SALT LAKE CITY -- Detectives trying to solve a hit-and-run bicycle case say one man's hobby helped them crack the case wide open. Investigators knew they were looking for a BMW, they just didn't know which model until Jeff Phillips gave them a call.
Phillips spoke for the first time Tuesday to KSL 5 News. Without his help, investigators admit they still might be trying to solve this case. He knew a BMW with a dual exhaust is an Alpine white 335i model made in only the past couple of years.
If he had been paid for all the hours spent studying BMWs, Phillips says he just might be able to buy the whole company.
"I don't know how I know these things, I just do," he said. "Their design, their engines; just everything about them is amazing."
So two weeks ago, when he saw a BMW speeding away from a hit-and-run bicycle accident at Wasatch Boulevard and 6200 South, he knew right away it was a 335i.
"That specific car is a twin-turbo engine. It has two exhausts out the back. The normally naturally-aspirated ones only come out the left side," Phillips explained.
But he really didn't think much about it because several drivers had already pulled over to help. Later, while on Facebook, one of his BMW friends wrote about how he hopes someone catches the guy.
Phillips wrote back that he saw the car and knows it's a 335i. His friend, who is also a sergeant with the Summit County Sheriff's Office, told him to call detectives right away. "Even if it's something small you think you saw, bring it forward. If it's repeat information, we welcome it," Sgt. John Lange said.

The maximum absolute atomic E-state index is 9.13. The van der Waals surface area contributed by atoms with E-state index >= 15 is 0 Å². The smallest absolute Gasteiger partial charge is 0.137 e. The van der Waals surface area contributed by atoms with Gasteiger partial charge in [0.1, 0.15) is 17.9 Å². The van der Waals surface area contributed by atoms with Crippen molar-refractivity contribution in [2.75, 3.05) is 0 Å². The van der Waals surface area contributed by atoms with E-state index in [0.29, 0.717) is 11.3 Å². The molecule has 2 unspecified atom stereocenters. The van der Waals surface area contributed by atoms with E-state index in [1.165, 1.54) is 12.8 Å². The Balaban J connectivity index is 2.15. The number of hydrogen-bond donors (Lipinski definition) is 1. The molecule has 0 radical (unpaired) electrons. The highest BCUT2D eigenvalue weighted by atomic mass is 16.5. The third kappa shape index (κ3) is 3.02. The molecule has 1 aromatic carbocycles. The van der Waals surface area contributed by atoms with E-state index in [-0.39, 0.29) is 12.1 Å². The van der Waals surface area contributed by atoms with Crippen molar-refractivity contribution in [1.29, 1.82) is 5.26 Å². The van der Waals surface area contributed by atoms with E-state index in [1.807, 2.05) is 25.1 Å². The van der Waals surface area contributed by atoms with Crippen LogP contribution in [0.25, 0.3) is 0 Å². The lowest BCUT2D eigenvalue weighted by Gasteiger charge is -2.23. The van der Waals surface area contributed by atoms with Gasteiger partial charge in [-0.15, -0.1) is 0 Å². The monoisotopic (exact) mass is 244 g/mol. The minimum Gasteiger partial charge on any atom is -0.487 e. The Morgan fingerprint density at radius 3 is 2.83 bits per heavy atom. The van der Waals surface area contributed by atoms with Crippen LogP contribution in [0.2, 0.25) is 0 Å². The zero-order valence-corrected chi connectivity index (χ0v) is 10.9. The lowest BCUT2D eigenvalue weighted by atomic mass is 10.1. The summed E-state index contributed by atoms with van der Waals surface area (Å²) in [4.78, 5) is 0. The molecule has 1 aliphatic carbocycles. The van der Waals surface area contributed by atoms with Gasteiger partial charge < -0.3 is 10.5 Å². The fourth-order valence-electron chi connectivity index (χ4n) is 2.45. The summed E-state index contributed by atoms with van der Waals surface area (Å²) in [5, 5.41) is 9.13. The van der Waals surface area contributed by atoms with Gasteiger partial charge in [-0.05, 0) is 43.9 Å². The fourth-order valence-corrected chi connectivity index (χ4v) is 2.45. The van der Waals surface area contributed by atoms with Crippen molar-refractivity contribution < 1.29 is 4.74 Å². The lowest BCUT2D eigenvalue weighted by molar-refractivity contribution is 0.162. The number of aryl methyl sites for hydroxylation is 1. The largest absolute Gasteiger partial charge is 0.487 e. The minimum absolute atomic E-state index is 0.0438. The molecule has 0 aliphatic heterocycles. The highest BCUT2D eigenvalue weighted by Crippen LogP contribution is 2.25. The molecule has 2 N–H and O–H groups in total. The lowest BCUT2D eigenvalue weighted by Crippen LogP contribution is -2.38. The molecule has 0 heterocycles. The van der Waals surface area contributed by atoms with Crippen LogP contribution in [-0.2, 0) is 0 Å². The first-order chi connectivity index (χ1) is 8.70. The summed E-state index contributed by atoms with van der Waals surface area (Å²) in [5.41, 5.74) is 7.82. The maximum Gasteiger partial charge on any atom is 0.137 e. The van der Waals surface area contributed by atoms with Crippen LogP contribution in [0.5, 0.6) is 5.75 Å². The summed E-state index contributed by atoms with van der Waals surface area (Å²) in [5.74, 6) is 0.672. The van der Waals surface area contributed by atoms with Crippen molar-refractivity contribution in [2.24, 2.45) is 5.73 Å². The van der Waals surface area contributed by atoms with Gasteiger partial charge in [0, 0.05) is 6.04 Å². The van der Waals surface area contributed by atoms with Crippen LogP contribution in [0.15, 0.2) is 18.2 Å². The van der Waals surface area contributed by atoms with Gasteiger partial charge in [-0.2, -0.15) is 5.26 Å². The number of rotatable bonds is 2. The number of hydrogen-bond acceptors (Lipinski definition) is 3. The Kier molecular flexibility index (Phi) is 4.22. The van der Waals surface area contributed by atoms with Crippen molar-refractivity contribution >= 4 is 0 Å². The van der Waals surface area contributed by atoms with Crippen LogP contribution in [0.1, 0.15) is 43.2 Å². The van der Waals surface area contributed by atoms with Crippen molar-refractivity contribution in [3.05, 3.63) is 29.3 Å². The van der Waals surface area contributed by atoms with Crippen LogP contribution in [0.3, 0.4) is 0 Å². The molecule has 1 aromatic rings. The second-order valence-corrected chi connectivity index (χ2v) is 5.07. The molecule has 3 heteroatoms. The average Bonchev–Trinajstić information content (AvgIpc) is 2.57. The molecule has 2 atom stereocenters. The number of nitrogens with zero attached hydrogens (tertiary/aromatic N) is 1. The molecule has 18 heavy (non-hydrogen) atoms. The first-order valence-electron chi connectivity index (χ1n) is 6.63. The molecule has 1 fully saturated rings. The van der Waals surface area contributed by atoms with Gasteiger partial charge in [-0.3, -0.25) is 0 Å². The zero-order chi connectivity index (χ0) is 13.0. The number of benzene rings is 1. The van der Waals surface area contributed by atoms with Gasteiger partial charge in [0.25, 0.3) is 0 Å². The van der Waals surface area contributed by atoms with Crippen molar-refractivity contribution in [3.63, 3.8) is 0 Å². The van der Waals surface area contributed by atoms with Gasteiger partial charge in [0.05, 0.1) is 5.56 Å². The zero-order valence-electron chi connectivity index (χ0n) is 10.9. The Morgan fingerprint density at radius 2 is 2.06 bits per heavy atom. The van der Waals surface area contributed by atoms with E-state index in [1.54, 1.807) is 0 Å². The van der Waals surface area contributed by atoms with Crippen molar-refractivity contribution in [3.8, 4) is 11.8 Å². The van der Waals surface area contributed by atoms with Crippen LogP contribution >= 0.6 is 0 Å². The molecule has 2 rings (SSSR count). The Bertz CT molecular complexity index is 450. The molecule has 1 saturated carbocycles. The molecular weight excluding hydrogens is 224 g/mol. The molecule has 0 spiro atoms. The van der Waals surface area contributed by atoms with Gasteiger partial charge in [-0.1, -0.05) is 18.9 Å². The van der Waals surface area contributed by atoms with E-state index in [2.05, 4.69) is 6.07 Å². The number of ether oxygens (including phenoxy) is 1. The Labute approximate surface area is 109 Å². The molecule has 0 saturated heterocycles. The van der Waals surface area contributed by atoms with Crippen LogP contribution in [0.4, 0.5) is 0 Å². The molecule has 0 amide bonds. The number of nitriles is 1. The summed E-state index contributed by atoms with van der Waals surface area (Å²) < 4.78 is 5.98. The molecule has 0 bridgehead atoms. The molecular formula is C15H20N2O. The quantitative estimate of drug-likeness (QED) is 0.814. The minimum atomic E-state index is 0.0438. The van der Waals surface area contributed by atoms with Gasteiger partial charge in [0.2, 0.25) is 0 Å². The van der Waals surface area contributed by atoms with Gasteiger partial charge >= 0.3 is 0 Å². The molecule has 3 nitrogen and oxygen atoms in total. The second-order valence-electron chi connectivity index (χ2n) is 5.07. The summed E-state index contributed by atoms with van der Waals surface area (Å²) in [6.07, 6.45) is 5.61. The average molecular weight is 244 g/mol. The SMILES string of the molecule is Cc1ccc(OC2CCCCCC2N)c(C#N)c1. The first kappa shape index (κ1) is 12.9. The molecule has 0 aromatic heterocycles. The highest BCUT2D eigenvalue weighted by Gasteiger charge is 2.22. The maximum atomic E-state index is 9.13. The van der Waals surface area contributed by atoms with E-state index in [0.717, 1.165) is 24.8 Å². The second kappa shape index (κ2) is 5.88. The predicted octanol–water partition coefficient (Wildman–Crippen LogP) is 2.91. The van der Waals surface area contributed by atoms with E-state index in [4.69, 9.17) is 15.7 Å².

Lange helped Phillips get in touch with Salt Lake County detectives. A few days later, 28-year-old Nicholas Murdock was arrested for the hit-and-run; his BMW was exactly what Phillips said it would be.
Detectives say Phillips' tip cracked the case. "Makes me feel really good, and I'm really glad that they caught him. And I hope the guy he hit turns out OK and is well soon," Phillips said.
That bicyclist is doing better. Murdock, the man arrested, is facing several charges, including leaving the scene of an accident.
Phillips says now when his friends or family members ask him why he studies BMW's so much, he can point to this case and say: You never know.